‘Doubles’ are a vegetarian street food from Trinidad that consists of two pieces of fried, usually golden, flat, palm-sized pieces of quick bread, served with chickpea curry, called channa. Doubles’ likely originated as a Punjabi dish called chole bhatura, brought to Trinidad between 1845 and 1917 by Indian contract laborers imported to work on plantations after slaves were emancipated in 1834. Today, Doubles are food for the everyman, both vendor and customer. They’re quick and cheap to buy (averaging $3.50 in Port-of-Spain and $1-2 in New York) and relatively inexpensive to make. Anyone can be a Doubles vendor; one of the reasons recipes, and serving-style can be contentious—depending on the vendor, they can resemble a soft-taco, a sandwich, or a mini-burrito.
There are four condiments which usually accompany Doubles: a hot pepper sauce made from Scotch Bonnet peppers, shado beni chutney (shado beni being a leafy herb which grows in Trinidad also known as culentro, Japanese saw leaf or Mexican coriander), tamarind sauce, and kuchela (a green mango chutney). All four can be found in most East Indian grocers or delis. You can make your own passable substitutes if you have trouble finding the prepackaged versions. For instance, for the hot sauce: blend Scotch Bonnet peppers with vinegar, salt and pepper to taste. For shado beni chutney, blend: 10 shado beni leaves, one garlic clove, ¼ Scotch Bonnet pepper, ¼ cup water and salt to taste (use cilantro if shado beni is unavailable).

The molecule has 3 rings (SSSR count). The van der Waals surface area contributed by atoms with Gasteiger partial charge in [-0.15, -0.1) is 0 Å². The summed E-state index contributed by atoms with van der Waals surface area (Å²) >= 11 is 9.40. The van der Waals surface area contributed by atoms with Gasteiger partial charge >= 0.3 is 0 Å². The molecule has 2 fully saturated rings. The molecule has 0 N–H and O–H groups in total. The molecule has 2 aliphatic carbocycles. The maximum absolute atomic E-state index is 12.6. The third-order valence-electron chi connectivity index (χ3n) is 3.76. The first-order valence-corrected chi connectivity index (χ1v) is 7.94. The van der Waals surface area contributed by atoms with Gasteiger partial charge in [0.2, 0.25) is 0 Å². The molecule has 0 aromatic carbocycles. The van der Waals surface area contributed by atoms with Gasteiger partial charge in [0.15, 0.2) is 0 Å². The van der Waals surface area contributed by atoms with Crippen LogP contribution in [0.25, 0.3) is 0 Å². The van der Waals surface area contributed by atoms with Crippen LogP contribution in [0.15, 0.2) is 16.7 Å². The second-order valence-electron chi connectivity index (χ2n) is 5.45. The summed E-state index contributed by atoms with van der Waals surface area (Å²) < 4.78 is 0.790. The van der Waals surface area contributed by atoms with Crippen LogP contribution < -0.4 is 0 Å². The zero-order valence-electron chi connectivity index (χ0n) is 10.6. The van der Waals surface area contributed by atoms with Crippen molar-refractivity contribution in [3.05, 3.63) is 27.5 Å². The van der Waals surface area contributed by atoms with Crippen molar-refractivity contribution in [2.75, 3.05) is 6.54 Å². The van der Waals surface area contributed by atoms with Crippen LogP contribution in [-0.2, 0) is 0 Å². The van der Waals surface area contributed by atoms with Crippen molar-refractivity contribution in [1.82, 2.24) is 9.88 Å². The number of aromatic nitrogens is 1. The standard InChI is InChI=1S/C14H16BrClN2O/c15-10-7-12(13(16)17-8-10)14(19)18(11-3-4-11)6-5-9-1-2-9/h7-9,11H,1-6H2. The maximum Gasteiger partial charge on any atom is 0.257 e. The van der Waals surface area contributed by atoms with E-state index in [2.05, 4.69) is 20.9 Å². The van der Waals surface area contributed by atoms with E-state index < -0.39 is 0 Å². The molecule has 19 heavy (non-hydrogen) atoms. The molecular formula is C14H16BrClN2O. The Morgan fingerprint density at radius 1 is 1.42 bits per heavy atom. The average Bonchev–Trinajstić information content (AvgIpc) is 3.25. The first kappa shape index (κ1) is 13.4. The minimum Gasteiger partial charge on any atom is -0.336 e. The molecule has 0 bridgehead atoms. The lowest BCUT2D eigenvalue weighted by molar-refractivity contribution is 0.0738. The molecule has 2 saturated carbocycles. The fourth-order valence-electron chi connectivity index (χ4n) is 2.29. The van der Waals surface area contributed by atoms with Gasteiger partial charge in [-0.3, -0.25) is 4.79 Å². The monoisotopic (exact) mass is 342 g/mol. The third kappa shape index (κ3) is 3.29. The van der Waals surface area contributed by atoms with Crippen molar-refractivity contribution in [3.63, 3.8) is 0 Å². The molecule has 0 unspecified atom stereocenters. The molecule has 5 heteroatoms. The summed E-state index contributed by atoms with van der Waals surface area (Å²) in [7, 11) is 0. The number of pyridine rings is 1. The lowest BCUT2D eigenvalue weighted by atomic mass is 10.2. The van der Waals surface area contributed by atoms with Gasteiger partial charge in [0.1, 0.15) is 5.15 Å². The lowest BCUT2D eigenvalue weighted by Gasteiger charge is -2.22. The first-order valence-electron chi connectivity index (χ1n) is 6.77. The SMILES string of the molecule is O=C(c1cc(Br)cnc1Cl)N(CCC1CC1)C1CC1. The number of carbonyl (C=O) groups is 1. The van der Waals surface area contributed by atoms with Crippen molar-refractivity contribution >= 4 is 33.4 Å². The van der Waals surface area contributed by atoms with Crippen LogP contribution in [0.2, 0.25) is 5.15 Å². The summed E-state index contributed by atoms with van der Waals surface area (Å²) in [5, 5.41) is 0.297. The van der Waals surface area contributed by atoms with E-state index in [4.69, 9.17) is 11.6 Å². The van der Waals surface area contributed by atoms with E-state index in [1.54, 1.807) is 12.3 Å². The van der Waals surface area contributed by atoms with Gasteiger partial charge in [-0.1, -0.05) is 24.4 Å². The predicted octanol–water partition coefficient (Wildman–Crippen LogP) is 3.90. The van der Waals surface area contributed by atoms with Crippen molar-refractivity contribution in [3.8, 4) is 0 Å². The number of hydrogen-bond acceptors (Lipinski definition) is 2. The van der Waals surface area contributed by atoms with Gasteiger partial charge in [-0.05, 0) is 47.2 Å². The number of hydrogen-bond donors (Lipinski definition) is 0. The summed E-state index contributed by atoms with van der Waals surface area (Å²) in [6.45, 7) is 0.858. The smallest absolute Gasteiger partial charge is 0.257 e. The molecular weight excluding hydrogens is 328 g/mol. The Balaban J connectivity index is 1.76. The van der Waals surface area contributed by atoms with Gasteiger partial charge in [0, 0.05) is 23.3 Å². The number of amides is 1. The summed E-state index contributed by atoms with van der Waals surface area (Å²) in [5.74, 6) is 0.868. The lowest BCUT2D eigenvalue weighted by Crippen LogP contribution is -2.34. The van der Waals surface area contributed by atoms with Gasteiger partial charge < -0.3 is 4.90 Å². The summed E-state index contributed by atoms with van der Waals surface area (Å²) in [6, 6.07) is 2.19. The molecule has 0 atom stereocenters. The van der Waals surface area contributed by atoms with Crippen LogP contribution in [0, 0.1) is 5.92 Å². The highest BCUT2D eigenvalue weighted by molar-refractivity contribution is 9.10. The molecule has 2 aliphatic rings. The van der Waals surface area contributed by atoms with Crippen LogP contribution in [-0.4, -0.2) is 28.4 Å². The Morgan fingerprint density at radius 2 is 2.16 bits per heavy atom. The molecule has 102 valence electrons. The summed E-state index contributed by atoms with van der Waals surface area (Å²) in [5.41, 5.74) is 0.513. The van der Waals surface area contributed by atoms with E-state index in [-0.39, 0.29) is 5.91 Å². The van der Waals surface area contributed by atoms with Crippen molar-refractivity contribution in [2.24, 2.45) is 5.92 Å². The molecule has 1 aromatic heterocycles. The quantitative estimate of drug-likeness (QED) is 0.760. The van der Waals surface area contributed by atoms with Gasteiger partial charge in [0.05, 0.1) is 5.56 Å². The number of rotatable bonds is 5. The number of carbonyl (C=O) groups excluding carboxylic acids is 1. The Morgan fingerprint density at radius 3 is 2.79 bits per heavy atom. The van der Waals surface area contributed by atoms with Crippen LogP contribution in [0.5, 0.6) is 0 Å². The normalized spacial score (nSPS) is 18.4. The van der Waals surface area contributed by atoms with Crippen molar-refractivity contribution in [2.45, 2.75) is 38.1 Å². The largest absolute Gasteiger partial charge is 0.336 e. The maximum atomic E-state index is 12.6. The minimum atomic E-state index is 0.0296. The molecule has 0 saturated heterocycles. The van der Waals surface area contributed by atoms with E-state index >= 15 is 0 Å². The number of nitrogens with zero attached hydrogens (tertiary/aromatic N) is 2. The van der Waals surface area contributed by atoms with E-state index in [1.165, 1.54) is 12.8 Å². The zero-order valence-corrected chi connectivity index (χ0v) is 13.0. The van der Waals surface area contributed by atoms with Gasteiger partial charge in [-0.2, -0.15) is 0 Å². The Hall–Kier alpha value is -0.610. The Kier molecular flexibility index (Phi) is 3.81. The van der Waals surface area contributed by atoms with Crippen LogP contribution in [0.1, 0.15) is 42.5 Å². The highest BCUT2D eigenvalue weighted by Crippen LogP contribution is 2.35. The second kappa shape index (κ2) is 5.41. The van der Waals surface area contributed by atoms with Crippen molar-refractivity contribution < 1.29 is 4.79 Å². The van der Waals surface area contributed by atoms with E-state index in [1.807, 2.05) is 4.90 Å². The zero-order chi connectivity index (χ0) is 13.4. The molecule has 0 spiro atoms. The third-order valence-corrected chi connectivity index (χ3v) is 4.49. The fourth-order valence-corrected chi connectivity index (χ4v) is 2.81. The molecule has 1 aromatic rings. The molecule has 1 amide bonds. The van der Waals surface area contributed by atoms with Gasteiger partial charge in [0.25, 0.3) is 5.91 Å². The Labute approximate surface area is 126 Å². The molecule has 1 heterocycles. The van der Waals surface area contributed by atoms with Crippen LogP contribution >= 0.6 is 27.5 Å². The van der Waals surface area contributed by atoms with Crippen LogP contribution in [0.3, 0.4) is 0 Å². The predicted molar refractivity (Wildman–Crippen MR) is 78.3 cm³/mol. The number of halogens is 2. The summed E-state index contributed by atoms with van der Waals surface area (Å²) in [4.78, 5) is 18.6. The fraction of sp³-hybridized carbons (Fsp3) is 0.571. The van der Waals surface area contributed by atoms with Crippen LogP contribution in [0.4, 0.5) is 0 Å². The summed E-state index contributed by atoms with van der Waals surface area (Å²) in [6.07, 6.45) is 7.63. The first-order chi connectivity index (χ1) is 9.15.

Some argue for the use of cumin and curry in the bara dough, others argue against it. Similarly some cooks contend that split pea flour is essential to an authentic “skin.” To make your own Doubles at home, follow the instructions below, adapted from several recipes under the guidance of veteran doubles-maker, Ms. Uclan Fermin, of the famous Fermin Doubles from Holy Cross College, Arima in Trinidad.